Creativity signals a restlessness to improve conditions. To explore, discover, experiment, question. We create because we are members of the human race, and the human race is filled with passion.
It’s human nature to use the power of imagination to adapt to and initiate change for the better. Once we have the idea, insight, framework, ability to compare what can be with what used to be, we gather with others to innovate; to make it so.
Celebrate World Creativity and Innovation Week April 15-21 this year, and every year. Share how you’ll be exercising your passion for new, different, better with the world.
Passion Comment adapted from Dead Poet’s Society: We don’t read and write poetry because it’s cute. We read and write poetry because we are members of the human race. And the human race is filled with passion. And medicine, law, business, engineering, these are noble pursuits and necessary to sustain life. But poetry, beauty, romance, love, these are what we stay alive for. To quote from Whitman, “O me! O life!… of the questions of these recurring; of the endless trains of the faithless… of cities filled with the foolish; what good amid these, O me, O life?” Answer. That you are here – that life exists, and identity; that the powerful play goes on and you may contribute a verse. That the powerful play *goes on* and you may contribute a verse. What will your verse be?
Some people ask for advice on what to do for their World Creativity and Innovation Week 2017 (April 15-21 every year).
“Hm. I’m not sure.” I often reply. Then I ask questions like these.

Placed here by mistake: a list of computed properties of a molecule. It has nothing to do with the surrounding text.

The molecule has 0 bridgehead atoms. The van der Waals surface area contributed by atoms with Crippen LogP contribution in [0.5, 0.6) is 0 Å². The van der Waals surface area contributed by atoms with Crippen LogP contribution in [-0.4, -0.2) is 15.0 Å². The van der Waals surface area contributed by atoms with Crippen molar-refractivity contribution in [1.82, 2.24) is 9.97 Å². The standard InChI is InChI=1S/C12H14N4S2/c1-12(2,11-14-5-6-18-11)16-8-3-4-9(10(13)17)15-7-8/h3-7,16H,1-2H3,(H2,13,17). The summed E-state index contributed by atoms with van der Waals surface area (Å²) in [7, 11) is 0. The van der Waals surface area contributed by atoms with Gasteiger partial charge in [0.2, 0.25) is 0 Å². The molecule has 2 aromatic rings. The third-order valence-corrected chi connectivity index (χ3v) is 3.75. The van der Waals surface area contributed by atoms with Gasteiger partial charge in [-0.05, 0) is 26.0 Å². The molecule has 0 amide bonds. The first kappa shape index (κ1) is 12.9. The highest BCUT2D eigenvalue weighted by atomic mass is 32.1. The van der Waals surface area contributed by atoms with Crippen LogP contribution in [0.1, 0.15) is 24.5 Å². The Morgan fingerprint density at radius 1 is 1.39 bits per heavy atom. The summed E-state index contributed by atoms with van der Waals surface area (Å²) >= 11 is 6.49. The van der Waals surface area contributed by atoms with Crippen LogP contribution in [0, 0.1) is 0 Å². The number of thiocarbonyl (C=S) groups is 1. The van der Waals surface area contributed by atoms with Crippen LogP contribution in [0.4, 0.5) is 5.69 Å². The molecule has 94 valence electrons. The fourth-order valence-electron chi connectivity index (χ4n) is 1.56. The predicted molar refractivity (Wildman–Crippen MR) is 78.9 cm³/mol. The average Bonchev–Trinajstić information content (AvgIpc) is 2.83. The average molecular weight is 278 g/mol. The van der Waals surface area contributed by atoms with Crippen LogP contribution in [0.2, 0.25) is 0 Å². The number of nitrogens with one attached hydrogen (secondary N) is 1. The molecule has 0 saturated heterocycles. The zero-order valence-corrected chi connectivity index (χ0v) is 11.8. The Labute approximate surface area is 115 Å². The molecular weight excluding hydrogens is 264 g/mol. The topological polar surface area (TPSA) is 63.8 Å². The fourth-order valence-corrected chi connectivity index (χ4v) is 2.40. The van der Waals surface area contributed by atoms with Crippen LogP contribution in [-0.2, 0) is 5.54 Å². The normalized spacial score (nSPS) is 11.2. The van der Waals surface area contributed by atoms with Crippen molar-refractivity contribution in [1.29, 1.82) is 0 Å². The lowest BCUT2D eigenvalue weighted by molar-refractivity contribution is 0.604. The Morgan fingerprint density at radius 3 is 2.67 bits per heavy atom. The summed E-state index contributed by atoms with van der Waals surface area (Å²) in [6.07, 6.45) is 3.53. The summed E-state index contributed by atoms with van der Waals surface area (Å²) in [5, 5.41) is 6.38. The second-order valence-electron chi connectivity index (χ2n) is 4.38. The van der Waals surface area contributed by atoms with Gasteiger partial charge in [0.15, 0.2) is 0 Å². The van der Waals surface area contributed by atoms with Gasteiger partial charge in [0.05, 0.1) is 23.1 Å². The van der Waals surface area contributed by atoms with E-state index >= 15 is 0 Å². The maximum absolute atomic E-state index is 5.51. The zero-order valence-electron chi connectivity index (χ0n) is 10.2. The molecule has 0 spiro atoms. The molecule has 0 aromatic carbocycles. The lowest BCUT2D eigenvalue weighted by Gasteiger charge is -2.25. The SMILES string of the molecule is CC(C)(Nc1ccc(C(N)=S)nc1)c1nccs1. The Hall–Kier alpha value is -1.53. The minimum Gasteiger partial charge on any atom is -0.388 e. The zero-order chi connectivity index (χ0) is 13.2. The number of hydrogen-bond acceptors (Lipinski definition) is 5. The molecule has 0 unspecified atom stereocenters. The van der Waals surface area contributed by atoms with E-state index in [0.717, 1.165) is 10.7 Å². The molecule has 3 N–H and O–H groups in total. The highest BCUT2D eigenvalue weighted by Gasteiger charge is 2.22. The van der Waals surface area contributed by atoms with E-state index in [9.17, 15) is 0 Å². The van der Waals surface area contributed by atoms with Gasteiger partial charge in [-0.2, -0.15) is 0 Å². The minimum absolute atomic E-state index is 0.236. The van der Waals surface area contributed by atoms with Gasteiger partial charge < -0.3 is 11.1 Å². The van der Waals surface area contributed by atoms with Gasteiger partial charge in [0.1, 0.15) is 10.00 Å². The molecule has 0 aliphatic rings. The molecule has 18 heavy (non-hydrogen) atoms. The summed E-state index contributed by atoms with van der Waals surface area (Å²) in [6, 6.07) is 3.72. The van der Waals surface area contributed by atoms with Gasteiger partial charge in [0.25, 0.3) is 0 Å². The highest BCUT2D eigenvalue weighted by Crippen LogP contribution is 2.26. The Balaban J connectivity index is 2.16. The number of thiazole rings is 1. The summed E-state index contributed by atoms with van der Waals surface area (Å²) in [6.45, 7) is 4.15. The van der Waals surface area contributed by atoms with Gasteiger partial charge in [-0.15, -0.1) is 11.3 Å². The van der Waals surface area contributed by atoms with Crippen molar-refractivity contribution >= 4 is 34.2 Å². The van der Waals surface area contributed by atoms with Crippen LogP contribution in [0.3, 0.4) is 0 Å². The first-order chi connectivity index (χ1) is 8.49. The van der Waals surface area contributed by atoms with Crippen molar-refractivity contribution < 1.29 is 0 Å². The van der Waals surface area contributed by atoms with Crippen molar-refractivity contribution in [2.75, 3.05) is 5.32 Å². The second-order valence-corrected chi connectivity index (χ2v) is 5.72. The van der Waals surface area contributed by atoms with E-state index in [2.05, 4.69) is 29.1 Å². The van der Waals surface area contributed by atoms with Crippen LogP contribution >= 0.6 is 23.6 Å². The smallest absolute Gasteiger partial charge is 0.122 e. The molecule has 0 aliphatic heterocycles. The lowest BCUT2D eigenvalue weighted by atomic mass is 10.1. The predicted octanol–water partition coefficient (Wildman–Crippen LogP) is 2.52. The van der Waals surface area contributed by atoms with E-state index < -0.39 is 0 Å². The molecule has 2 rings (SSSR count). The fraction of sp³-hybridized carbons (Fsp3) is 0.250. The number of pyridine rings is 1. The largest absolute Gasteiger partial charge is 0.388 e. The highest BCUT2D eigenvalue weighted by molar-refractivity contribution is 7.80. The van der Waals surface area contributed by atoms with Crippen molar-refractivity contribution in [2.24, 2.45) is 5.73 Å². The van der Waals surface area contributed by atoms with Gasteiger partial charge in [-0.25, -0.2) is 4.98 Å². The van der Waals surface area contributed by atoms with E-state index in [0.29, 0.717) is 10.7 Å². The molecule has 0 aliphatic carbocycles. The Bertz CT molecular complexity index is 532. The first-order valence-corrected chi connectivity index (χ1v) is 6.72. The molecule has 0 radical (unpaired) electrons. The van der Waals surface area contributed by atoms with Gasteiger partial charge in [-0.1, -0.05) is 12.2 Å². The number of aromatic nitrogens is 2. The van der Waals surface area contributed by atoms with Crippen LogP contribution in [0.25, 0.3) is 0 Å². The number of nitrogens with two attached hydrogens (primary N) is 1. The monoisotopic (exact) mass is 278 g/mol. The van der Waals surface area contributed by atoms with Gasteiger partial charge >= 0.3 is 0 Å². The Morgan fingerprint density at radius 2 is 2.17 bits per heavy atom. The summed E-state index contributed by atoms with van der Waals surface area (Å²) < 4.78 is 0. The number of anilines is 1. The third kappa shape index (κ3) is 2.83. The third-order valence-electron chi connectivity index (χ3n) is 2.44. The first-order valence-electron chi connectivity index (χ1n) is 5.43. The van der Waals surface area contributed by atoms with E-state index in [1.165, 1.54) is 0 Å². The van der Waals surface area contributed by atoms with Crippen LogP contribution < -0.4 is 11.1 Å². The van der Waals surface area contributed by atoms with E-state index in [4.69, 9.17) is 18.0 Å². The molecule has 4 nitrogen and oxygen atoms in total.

- What might you do?
- What opportunities present themselves?
- What pet peeves would you like to solve?
- What would you like to experiment with for yourself, your family, your team, your organization, your community that you can use WCIW as an excuse for?
- What’s something different from your day to day routine can you inject during that week?
- What’s something you’ve always wanted to do and haven’t had the chance to get around to doing yet?
If you are not already a @worldcreativity follower, I suggest you become one; different reminders and prompts for celebrating WCIW2017 are offered everyday.
Creative energy abounds. We each have a storehouse of creativity and WCIW is a week to let it loose, let it go for a run, so to speak. To nurture it, welcome it, in yourself and others.
Here’s a game that was made up to help you stir your thinking. Using the letters W C I W, create as many different four-word sentences for what you might do, or others, for World Creativity and Innovation Week April 15-21, this year. #wciwgame to share. Others are already there. First word starts with W, second with C, third with I, fourth with W. See what you can come up with.